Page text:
Jon Krakauer, author of "Into the Wild" and "Under the Banner of Heaven," is tackling campus rape in his new book, "Missoula: Rape and Justice in a College Town." He was joined onstage by Sen. Kirsten Gillibrand, End Rape on Campus co-founder Annie E. Clark and moderator Mika Brzezinski.

Krakauer said that in reporting rape, he realized that it's the only crime where victim is "interrogated and scrutinized." When Brezezinski asked what she should tell her college-age daughter, Krakauer responded "you better talk to her."

Meanwhile, Clark said she felt "we are having a really big cultural moment here" about campus rape.

India is still reeling over rape

Leslee Udwin's documentary, "India's Daughter," which chronicles the brutal, fatal gang rape of a woman in Delhi in 2012. In a panel with Indian journalist Barkha Dutt and actor Freida Pinto, Udwin called that rape "the tip of the iceberg," but said she was disappointed by the response in India when she was making the film.

Dutt, however, said that rape is more common in the United States and Britain, and pointed out that India has achieved other goals for women that the United States has not. "Gender is more complex than that, it cannot be put in a box."

The "Yentl Syndrome" is a real thing--and it's deadly

Barbra Streisand co-founded the Women's Heart Alliance and donated $22 million to now Barbra Streisand Women's Heart Center at Cedars-Sinai medical center in Los Angeles. "Women still think 'you better not talk about heart disease because it's an old man's disease," Streisand said.

Streisand was joined on stage by cardiologist Dr. Holly Anderson, Director of Education and Outreach, Ronald O. Perelman Heart Institute New York-Presbyterian Hospital/Weill Cornell Medical College, and heart attack survivor Vanessa Noel, a CEO, hotelier, and women's shoe designer, in a panel moderated by ABC News Senior Medical Contributor Dr. Jennifer Ashton.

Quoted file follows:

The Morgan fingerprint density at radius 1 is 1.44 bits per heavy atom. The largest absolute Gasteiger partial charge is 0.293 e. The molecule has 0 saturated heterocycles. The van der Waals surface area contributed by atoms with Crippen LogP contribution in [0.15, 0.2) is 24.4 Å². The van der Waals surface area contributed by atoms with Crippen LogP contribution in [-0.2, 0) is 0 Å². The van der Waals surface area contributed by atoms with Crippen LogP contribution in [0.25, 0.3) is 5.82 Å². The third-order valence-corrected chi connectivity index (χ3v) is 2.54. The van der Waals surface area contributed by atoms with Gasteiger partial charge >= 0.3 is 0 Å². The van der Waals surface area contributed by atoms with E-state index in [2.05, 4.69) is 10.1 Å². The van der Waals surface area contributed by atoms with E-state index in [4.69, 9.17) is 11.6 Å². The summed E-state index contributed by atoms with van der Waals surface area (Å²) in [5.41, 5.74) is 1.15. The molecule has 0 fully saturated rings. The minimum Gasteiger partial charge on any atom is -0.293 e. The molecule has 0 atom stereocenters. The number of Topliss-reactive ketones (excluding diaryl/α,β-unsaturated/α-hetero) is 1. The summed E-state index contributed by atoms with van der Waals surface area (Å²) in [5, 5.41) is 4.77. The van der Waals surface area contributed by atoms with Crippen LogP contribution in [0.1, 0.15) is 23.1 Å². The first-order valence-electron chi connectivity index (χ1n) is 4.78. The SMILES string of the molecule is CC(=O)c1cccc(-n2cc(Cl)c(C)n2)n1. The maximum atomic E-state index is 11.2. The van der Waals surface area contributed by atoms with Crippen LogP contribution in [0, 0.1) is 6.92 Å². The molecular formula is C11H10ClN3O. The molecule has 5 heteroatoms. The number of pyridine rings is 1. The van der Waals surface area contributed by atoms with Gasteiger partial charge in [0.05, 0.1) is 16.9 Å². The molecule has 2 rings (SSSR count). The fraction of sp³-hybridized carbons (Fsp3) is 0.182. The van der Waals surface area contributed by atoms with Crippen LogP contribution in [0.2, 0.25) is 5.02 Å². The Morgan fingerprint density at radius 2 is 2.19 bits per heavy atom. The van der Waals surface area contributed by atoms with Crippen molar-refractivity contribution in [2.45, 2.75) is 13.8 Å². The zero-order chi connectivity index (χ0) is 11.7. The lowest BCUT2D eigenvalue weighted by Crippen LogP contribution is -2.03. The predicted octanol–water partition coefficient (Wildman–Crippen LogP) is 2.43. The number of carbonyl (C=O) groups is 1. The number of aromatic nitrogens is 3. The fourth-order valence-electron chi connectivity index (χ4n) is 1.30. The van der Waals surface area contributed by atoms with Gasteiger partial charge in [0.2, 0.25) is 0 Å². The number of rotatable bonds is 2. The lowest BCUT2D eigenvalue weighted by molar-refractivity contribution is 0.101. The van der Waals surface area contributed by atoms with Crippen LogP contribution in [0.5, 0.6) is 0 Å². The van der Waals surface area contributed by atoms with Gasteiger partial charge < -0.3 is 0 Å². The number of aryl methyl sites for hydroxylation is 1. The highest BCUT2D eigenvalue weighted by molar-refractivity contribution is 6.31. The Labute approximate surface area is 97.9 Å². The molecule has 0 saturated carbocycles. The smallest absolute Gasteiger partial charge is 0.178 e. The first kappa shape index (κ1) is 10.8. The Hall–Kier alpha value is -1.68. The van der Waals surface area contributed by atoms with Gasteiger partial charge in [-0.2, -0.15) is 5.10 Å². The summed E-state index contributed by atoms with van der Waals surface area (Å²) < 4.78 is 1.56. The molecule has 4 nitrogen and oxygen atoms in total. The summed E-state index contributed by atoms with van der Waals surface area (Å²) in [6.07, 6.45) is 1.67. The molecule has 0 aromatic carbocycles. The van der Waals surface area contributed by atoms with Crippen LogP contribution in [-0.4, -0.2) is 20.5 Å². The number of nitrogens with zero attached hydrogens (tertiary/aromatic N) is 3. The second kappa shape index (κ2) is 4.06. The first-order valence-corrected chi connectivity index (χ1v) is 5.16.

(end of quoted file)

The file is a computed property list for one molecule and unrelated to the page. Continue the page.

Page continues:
The symptoms of a women's heart attack differ from men's heart attacks, and doctors are less likely to take a woman's symptoms seriously. And neither do women themselves: According to Anderson, 36% of women will not call 911 even when they think they are having a heart attack. In fact, it took four months for doctors to even believe Noel was having a heart attack--and wasn't until she had a heart attack in her doctor's office did she receive treatment.

Apparently there is a thing called the "Yentl Syndrome," named after the Streisand film where a woman had to dress up like a man to be taken seriously. Since women having heart attacks are "misdiagnosed, mistreated and ignored," Streisand said, they have to present themselves as having the same symptoms as men.

Ashley Judd wrote on her mirror the inspiration words she received from a supporter

Dealing with online trolls has become a side career for many women. In a panel moderated by Katie Couric, Feminist Frequency founder Anita Sarkeesian (the subject of #GamerGate trolls), actress Ashley Judd and California Attorney General Kamala Harris discussed the growing problem of online trolling. Harris, who recently successfully prosecuted U Got Posted founder Kevin Bollaert, has made targeting online harassment a priority.

Judd, who became the subject of online trolling after she posted a tweet about a basketball game, said she has started documenting social media comments directed toward her that she considers criminal. Sometimes she engages, and sometimes she responds with jokes. But she said that during one particular abusive period, one woman simply tweeted at Judd "Poignant. Courageous. Valuable."

"I wrote it on my mirror," Judd said in a quivering voice.

Meryl Streep always wanted to Tom Sawyer, not Becky

"When a woman makes a film, that's a radical act in itself," said "Selma" director Ava DuVernay in a panel with Meryl Streep, Pakistani filmmaker Sharmeen Obaid-Chinoy and moderated by Jon Stewart.